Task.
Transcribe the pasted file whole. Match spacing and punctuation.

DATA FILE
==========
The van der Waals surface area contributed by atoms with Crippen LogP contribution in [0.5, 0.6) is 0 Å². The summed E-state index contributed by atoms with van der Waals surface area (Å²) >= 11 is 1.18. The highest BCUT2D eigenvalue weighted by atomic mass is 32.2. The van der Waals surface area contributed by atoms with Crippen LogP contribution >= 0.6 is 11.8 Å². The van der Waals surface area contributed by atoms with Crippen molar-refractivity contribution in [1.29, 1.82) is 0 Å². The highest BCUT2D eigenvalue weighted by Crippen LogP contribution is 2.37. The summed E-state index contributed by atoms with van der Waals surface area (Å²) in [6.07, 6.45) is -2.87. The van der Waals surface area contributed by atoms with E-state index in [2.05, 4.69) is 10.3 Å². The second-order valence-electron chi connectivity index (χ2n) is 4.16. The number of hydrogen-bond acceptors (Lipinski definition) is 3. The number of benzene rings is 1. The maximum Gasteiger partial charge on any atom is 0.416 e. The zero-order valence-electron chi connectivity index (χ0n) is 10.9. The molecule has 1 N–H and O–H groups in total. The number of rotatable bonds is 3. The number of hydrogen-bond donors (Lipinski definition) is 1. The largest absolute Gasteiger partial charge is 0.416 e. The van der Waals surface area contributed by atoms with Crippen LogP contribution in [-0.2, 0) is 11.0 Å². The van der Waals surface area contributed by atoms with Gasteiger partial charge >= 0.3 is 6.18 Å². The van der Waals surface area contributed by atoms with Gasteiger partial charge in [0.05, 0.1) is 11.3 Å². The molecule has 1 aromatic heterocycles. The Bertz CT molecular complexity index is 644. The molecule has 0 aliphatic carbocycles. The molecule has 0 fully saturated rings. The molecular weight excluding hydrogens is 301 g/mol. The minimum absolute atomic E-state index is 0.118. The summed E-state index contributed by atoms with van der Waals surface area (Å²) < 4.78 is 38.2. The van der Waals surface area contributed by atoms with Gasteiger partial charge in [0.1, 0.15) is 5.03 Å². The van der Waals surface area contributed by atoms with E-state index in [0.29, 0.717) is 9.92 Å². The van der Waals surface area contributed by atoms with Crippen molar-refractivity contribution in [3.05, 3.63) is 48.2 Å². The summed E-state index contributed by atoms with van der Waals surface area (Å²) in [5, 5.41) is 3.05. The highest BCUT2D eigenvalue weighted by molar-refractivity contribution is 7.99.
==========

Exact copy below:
The van der Waals surface area contributed by atoms with Crippen LogP contribution in [0.5, 0.6) is 0 Å². The summed E-state index contributed by atoms with van der Waals surface area (Å²) >= 11 is 1.18. The highest BCUT2D eigenvalue weighted by atomic mass is 32.2. The van der Waals surface area contributed by atoms with Crippen LogP contribution >= 0.6 is 11.8 Å². The van der Waals surface area contributed by atoms with Crippen molar-refractivity contribution in [1.29, 1.82) is 0 Å². The highest BCUT2D eigenvalue weighted by Crippen LogP contribution is 2.37. The summed E-state index contributed by atoms with van der Waals surface area (Å²) in [6.07, 6.45) is -2.87. The van der Waals surface area contributed by atoms with E-state index in [2.05, 4.69) is 10.3 Å². The second-order valence-electron chi connectivity index (χ2n) is 4.16. The number of hydrogen-bond acceptors (Lipinski definition) is 3. The number of benzene rings is 1. The maximum Gasteiger partial charge on any atom is 0.416 e. The zero-order valence-electron chi connectivity index (χ0n) is 10.9. The molecule has 1 N–H and O–H groups in total. The number of rotatable bonds is 3. The number of hydrogen-bond donors (Lipinski definition) is 1. The largest absolute Gasteiger partial charge is 0.416 e. The van der Waals surface area contributed by atoms with Crippen LogP contribution in [-0.2, 0) is 11.0 Å². The van der Waals surface area contributed by atoms with Gasteiger partial charge >= 0.3 is 6.18 Å². The van der Waals surface area contributed by atoms with Gasteiger partial charge in [0.05, 0.1) is 11.3 Å². The molecule has 1 aromatic heterocycles. The Bertz CT molecular complexity index is 644. The molecule has 0 aliphatic carbocycles. The molecule has 0 fully saturated rings. The molecular weight excluding hydrogens is 301 g/mol. The minimum absolute atomic E-state index is 0.118. The summed E-state index contributed by atoms with van der Waals surface area (Å²) < 4.78 is 38.2. The van der Waals surface area contributed by atoms with Gasteiger partial charge in [0.1, 0.15) is 5.03 Å². The van der Waals surface area contributed by atoms with E-state index in [0.29, 0.717) is 9.92 Å². The van der Waals surface area contributed by atoms with Crippen molar-refractivity contribution in [3.05, 3.63) is 48.2 Å². The summed E-state index contributed by atoms with van der Waals surface area (Å²) in [5, 5.41) is 3.05. The highest BCUT2D eigenvalue weighted by molar-refractivity contribution is 7.99.